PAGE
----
Login Register

WEATHER LIVE: Latest incidents across Cornwall

By CGMikeS  |  Posted: January 05, 2014

  • Massive rocks at Porthcothan Bay on the north Cornish coast have collapsed

Comments (0)



Since 4.30pm Cornwall Fire and Rescue service have attended several flooding incidents at locations throughout the county.

Five firefighters from Newquay attended a stretch of road at the Trevemper roundabout which was estimated to be 30 cm deep and 50 metres long - crews unblocked drains and let the water drain away naturally.

Crews were also requested to attend a premise at St Minver, Wadebridge which had water two foot deep outside the premise - an officer was mobilised to assess the situation.

Five firefighters from Truro attended a call from a premise which had 18 inches of water surrounding it in the Carnon valley, a light portable pump and a main pump was used to remove the water.

12 flood alerts still in place from the Environment Agency.

Heavy showers tonight in places with possible hail and thunder. Remaining windy with coastal gales and 30 foot waves expected tonight and tomorrow. Min Temp 7 °C.

Lightning reported in Penzance.

Truro-Falmouth Docks train line was blocked due to flooding but is now running again.

Fallen tree blocking Chapel Hill after turning to Mawla before entering Porthtowan.

A390 between Middle Taphouse and Lostwithiel badly flooded.

Reports of heavy downpours in St Kew in North Cornwall. The ford heavily flooded.


COASTAL areas across Cornwall are most at risk today as they cope with a combination of unusually high tides and another Atlantic storm but there are also warnings for inland areas.

Very heavy downpours of rain, 10-15mm on low ground and possibly 30mm on the moors are hitting Cornwall now, with lightning being reported in Penzance. Winds getting up to 50mph.

A replacement bus service for First Great Western trains was running between Truro and Falmouth Docks due to flooding at Perranwell but a normal service is now resuming.

The rain will clear through the evening, only to be followed by heavy showers and locally thundery downpours.

After midnight, the showers will tend to become less frequent with clear spells, but it will remain windy.

The Met Office has issued a severe weather warning for wind tomorrow with 60 to 70mph gales expected to combine with huge waves rolling in off the Atlantic.

The meteorological agency predicts waves could reach more than 30ft on the Cornish coast - over topping sea defences yet again.

Flooded communities in Cornwall battened down the hatches again last night in preparation for more bad weather.

The whole of Cornwall's coast was covered by a flood alert for this morning's high tide.

The peak of the high spring tides has passed, but the Environment Agency warns there could still be big waves and overtopping.

There are a string of other flood alerts out for rivers across Cornwall - set to be topped up by today's storm, which may cause localised flooding.

This additional rainfall, following the recent wet weather, means that the public should be aware of an increased risk of both surface water and river flooding as well as disruption to transport.

Although there are no severe flood warnings currently issued for Cornwall – the following 12 warnings are in place:


East to West:

LOWER RIVER TAMAR: Flooding possible for Gunnislake, Calstock, Cargreen, Bere Alston, Morwellham and Cotehele

UPPER RIVER TAMAR: Bude, Helebridge, Bridgerule, Canworthy Water and Yeolmbridge.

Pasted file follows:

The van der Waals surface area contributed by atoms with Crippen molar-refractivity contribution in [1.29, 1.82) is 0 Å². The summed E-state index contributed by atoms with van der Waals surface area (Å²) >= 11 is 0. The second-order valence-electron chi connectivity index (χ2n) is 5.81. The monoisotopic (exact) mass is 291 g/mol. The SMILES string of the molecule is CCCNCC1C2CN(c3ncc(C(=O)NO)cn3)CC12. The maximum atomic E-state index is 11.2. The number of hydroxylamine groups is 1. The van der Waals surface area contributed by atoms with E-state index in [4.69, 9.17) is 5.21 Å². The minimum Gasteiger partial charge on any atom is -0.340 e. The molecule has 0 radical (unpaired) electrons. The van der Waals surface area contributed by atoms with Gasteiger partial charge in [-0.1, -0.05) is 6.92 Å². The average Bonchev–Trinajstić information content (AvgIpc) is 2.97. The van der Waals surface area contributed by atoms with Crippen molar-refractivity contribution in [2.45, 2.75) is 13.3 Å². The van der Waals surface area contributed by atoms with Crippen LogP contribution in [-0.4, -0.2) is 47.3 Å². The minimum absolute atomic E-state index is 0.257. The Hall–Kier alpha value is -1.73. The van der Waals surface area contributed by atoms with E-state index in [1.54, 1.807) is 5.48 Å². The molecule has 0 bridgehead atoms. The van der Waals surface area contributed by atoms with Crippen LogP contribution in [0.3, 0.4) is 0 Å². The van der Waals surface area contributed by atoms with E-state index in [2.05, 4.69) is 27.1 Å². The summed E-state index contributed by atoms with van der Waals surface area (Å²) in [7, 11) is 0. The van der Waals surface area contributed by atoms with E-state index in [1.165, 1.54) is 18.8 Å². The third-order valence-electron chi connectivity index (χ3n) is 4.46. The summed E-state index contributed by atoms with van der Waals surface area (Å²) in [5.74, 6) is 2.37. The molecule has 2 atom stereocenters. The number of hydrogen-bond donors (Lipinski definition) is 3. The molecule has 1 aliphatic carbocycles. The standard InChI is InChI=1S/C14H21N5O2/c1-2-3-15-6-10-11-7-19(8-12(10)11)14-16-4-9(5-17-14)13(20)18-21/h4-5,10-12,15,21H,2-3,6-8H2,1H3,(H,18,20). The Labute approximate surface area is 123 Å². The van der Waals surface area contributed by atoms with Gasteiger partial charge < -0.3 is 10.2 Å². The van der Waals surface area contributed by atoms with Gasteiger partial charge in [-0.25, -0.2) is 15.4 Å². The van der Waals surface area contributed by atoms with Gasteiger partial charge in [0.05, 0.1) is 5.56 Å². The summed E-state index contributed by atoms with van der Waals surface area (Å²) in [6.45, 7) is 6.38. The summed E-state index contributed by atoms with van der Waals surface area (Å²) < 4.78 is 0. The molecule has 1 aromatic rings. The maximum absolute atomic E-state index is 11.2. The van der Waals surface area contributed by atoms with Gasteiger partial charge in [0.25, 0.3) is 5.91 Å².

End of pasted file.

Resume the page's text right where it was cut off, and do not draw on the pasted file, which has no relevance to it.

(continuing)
MIDDLE RIVER TAMAR: Polson Bridge, Horsebridge, Gunnislake, Lifton and Sydenham.

RIVER LYNHER: Rame Peninsula, Callington, Saltash, Rilla Mill, Pillaton and Landrake

RIVERS LOOE AND SEATON: Looe, Seaton, Liskeard, Polperro, Jopes Mill and Hessenford

RIVER FOWEY: Fowey, Lostwithiel, The Glynn Valley, Trago Mills and St Neot.

ST AUSTELL AND PAR RIVERS: St Austell, Par, Pentewan, St Blazey, Luxulyan and Lanivet

NORTH CORNWALL COAST: Lands End to Hartland Point including St Ives Bay, Perranporth, Padstow and Bude

NORTH CORNWALL RIVERS: Newquay, Padstow, Wadebridge and Sladesbridge, Bodmin and Camelford

SOUTH CORNWALL COAST: Land's End to Plymouth including Mounts Bay, Porthleven, Fowey, Looe and Plymouth

HELFORD AND FAL RIVERS: The Lizard, Penryn, Falmouth, Truro, Ladock, Tresillian and Grampound

WEST CORNWALL RIVERS: Lands End, Helston, Crowlas, St Ives, Hayle, Camborne and Perranporth

Those concerned about the flooding can contact the Environment Agency's 24-hour floodline on 0845 988 1188.



Meanwhile, on Saturday night there were snow showers in places like Camborne, Helston and Rame.

A fleet of gritters were out amid a weather warning for icy roads lasting till midmorning in the east.

The peak of the high spring tides has passed, so conditions last night were not as severe as Friday night.

Water came spilling into the street once more in places like Polzeath and Perranporth, but flood defences were in place.

Conditions have also eased in places like Looe, where water is no longer spilling over into the main street.

The dramatic power and speed of the water can be witnessed in this video which shows what happened when a storm surge suddenly hit the main road through Polzeath on Friday night:

With high tides and treacherous coastal conditions expected last night, police warned revellers to avoid going near the coast in Newquay after a man was arrested in the early hours of yesterday morning attempting to wade in the sea.

Part of Beach Road in Newquay also collapsed after being battered by massive waves.

The Met Office said the recent spate of storms is the worst in about 20 years and had been caused by a powerful jet stream pushing a series of Atlantic depressions towards the British Isles.

Read more from West Briton

Do you have something to say? Leave your comment here...

max 4000 characters